background preloader

Why are there so many NGOs?

Facebook Twitter

NGO mergers – Make sense, don’t they? 03/09/2011 at 11:26 am Earlier this week, the Irish Independent published a letter praising the high quality of the work of Irish NGOs responding to emergencies around the world, and stating that if those same agencies were to amalgamate they would save money and “have more clout and authority”.

NGO mergers – Make sense, don’t they?

We have talked about this issue before, and we’ll do it again: For aid agencies, their clout and authority does not come from size, but from the strength of their bond with the people they are trying to help. No one NGO, however big, can hope to support all of the world’s poor people and communities. In contrast, a diverse range of NGOs, each working according to their own strengths, yet united through coordinating mechanisms and peer networks such as Dóchas, can respond nimbly, flexibly and effectively to the many different facets of “poverty”.

Granted, much of the coordination that is on-going may not be visible to your readers. Like this: Like Loading... Entry filed under: NGOs. Too many charities? - The Guardian. There are more than 185,000 registered charities in England and Wales.

Too many charities? - The Guardian

The number is rising by 5,000 a year. As you read this, another charity will be created somewhere in the country. The charity commission lists 620 cancer charities alone and more than 200 charities working with homeless people just in London. No wonder 70% of the public think there are too many charities doing similar work and competing with each other, according to new ICM opinion poll figures.

Examples of NGO mergers

How to look at NGO mergers - Contributor: Advice for NGO executives. Fundraising is hard, and in a world where upstart social enterprises can raise millions overnight using social media, it can feel like a liability to be an old and venerable NGO.

How to look at NGO mergers - Contributor: Advice for NGO executives

Of course there are always contracts and grants from traditional aid agencies, but between austerity measures (including government shutdowns) and increasingly global competition, that’s not easy either. So what’s an NGO executive to do? There was a one-word answer that I heard from several NGO executives at the Clinton Global Initiative some days back: “merger.”

NGO mergers and acquisitions: A growing trend? The merger between Save the Children and Merlin hogged the headlines late last month.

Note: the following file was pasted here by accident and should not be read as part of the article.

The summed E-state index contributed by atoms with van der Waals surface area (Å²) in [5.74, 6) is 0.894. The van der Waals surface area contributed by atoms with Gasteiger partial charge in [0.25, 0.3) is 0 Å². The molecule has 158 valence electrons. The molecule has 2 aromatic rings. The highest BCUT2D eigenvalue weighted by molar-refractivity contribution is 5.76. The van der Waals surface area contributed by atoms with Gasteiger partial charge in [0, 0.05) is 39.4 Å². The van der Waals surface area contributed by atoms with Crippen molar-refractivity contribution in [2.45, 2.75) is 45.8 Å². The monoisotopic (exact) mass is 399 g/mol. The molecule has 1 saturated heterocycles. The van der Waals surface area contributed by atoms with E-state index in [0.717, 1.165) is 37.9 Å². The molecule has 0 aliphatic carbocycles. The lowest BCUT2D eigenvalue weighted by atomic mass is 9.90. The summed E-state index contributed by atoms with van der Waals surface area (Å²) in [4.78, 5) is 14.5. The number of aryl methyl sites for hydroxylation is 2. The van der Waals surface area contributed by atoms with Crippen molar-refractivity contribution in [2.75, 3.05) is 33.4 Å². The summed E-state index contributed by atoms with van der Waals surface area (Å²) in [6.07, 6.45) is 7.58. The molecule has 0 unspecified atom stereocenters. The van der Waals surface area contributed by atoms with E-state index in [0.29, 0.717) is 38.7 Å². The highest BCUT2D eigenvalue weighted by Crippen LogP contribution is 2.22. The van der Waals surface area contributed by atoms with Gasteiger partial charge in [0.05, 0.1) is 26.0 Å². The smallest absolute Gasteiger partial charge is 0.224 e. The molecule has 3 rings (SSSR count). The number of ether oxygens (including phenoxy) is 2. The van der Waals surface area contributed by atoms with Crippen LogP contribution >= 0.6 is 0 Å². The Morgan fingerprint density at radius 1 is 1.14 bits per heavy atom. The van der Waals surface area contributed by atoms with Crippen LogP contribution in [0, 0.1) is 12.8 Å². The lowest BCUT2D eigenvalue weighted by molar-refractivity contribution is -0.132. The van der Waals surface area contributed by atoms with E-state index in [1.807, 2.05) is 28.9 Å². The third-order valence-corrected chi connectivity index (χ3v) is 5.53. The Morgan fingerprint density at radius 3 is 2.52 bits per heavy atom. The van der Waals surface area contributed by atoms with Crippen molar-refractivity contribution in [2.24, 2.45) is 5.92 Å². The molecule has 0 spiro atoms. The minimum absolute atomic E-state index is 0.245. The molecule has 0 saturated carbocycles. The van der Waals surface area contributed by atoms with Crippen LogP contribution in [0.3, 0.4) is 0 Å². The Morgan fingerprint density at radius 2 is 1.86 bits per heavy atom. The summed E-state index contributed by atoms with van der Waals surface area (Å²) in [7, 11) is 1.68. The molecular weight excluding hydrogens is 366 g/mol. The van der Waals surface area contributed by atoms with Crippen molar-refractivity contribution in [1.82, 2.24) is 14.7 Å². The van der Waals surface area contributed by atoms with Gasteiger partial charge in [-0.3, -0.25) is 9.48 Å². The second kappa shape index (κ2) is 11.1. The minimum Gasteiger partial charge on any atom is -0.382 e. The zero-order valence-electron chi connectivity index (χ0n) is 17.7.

NGO mergers and acquisitions: A growing trend?

But to some, the news didn’t come as a surprise. Over the last few years, several nongovernmental organizations have joined up to broaden their operations — if not survive — in an increasingly competitive aid market. Time for the Nonprofit Sector to Consolidate. In the business world, it is not unusual for companies to be merged, bought and traded.

Time for the Nonprofit Sector to Consolidate

Sometimes, this is how companies survive, albeit in a different incarnation. Tshikululu’s CEO, Tracey Henry, considers that when NPOs are struggling financially, collaboration to the point of consolidation may well be an alternative to closure. When the financial crisis of 2008 hit, we anticipated an immediate and significant negative effect on South Africa’s (SA) nonprofit sector, that vital part of community development. Competition, Outsourcing, Mergers: NGOs Adapt To Economic Realities. AIX-EN-PROVENCE – It’s a beautiful spring day in southern France.

Competition, Outsourcing, Mergers: NGOs Adapt To Economic Realities

Students from the International Humanitarian Law & Action master’s program at University Paul Cézanne are divided into small groups of 15: It's time to role-play. Each group has received an envelope containing a scenario, and group three has to organize the return from Ghana of Ivorian refugees who fled civil war after the disputed 2010 presidential election. Are NGOs turning to M&A in globalized marketplace? - Merrill DataSite. The merger of the international health charity, Merlin, and fellow international non-governmental organization (NGO), Save the Children, in July has shed a light on how these international charitable organizations are re-examining their positions in a globalized yet also increasingly ‘going local’ marketplace.

Are NGOs turning to M&A in globalized marketplace? - Merrill DataSite

The deal between Merlin and Save the Children saw Merlin’s board step down and a new set of trustees put in place, with both organizations very pointedly not using the word “merger” in the language describing the action. International development website, called the move a “sign of the times” for international NGOs (iNGOs), although industry experts have pointed out that the move could indicate the future for mid-sized organizations like Merlin in a “squeezed middle”. But how will the costs of overheads and international staff affect M&A potential within the international third sector. NGO cooperation & competition: survey. Lessons from Consortia. Why are there so many NGOs? 25/10/2010 at 10:27 am Put simply, NGOs are active groups of citizens, moved by the injustice of global poverty and exclusion, and driven “to do something” to end poverty.

Why are there so many NGOs?

NGOs are acutely conscious that the provision of aid alone is not enough to address the inequalities and human rights violations that affect the world’s poor. Aid is necessary in certain circumstances where poverty, war, disasters or economic breakdown create particular and urgent needs. NGOs working together. NGOs explained. How to recognise an effective NGO. Managing an NGO. NGO Networks. Small is beautiful? NGOs & Charities. Charities’ real regulator is the general public - Social Affairs & News from Ireland & Abroad.